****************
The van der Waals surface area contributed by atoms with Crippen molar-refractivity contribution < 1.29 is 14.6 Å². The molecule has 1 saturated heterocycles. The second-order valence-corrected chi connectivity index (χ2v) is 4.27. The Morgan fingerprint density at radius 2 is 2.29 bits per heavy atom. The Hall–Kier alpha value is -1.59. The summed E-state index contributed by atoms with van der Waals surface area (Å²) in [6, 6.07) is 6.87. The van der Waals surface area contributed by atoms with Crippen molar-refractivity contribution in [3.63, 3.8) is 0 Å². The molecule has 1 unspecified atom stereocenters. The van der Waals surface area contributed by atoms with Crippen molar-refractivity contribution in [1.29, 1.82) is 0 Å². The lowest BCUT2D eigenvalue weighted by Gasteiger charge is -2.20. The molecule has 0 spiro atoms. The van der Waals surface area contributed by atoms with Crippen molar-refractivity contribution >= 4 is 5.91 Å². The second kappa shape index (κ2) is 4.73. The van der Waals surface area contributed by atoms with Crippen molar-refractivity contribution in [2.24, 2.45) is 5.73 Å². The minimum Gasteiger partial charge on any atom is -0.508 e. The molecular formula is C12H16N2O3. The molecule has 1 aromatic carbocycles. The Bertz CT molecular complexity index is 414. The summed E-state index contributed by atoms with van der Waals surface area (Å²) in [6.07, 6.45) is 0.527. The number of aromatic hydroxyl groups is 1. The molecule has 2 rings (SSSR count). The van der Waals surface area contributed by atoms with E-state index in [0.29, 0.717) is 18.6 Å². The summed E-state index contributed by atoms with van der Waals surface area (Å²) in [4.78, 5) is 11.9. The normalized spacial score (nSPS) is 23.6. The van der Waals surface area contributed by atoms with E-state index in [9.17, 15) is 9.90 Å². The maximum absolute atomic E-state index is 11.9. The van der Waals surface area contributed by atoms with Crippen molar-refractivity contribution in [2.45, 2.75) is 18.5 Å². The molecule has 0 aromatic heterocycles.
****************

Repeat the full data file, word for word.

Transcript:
The van der Waals surface area contributed by atoms with Crippen molar-refractivity contribution < 1.29 is 14.6 Å². The molecule has 1 saturated heterocycles. The second-order valence-corrected chi connectivity index (χ2v) is 4.27. The Morgan fingerprint density at radius 2 is 2.29 bits per heavy atom. The Hall–Kier alpha value is -1.59. The summed E-state index contributed by atoms with van der Waals surface area (Å²) in [6, 6.07) is 6.87. The van der Waals surface area contributed by atoms with Crippen molar-refractivity contribution in [3.63, 3.8) is 0 Å². The molecule has 1 unspecified atom stereocenters. The van der Waals surface area contributed by atoms with Crippen molar-refractivity contribution in [1.29, 1.82) is 0 Å². The lowest BCUT2D eigenvalue weighted by Gasteiger charge is -2.20. The molecule has 0 spiro atoms. The van der Waals surface area contributed by atoms with Crippen molar-refractivity contribution >= 4 is 5.91 Å². The second kappa shape index (κ2) is 4.73. The van der Waals surface area contributed by atoms with Crippen molar-refractivity contribution in [2.24, 2.45) is 5.73 Å². The minimum Gasteiger partial charge on any atom is -0.508 e. The molecular formula is C12H16N2O3. The molecule has 1 aromatic carbocycles. The Bertz CT molecular complexity index is 414. The summed E-state index contributed by atoms with van der Waals surface area (Å²) in [6.07, 6.45) is 0.527. The number of aromatic hydroxyl groups is 1. The molecule has 2 rings (SSSR count). The van der Waals surface area contributed by atoms with E-state index in [0.29, 0.717) is 18.6 Å². The summed E-state index contributed by atoms with van der Waals surface area (Å²) in [4.78, 5) is 11.9. The normalized spacial score (nSPS) is 23.6. The van der Waals surface area contributed by atoms with E-state index in [9.17, 15) is 9.90 Å². The maximum absolute atomic E-state index is 11.9. The van der Waals surface area contributed by atoms with Crippen molar-refractivity contribution in [2.45, 2.75) is 18.5 Å². The molecule has 0 aromatic heterocycles.